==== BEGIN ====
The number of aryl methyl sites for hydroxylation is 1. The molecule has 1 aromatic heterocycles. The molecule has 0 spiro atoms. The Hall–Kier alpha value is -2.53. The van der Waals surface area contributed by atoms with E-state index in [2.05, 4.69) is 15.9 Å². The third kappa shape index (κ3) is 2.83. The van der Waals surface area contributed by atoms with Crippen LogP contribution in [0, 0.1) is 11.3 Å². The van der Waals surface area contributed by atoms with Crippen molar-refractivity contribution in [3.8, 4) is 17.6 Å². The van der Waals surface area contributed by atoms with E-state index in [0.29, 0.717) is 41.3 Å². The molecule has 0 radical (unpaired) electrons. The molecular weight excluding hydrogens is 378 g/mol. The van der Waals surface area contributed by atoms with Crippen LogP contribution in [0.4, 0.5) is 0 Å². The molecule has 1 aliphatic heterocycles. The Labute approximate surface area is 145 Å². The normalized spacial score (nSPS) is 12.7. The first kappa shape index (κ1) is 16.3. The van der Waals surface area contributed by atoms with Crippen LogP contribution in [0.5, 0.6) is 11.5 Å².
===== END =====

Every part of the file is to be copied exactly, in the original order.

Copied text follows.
The number of aryl methyl sites for hydroxylation is 1. The molecule has 1 aromatic heterocycles. The molecule has 0 spiro atoms. The Hall–Kier alpha value is -2.53. The van der Waals surface area contributed by atoms with E-state index in [2.05, 4.69) is 15.9 Å². The third kappa shape index (κ3) is 2.83. The van der Waals surface area contributed by atoms with Crippen LogP contribution in [0, 0.1) is 11.3 Å². The van der Waals surface area contributed by atoms with Crippen molar-refractivity contribution in [3.8, 4) is 17.6 Å². The van der Waals surface area contributed by atoms with E-state index in [0.29, 0.717) is 41.3 Å². The molecule has 0 radical (unpaired) electrons. The molecular weight excluding hydrogens is 378 g/mol. The van der Waals surface area contributed by atoms with Crippen LogP contribution in [0.4, 0.5) is 0 Å². The molecule has 1 aliphatic heterocycles. The Labute approximate surface area is 145 Å². The normalized spacial score (nSPS) is 12.7. The first kappa shape index (κ1) is 16.3. The van der Waals surface area contributed by atoms with Crippen LogP contribution in [0.5, 0.6) is 11.5 Å².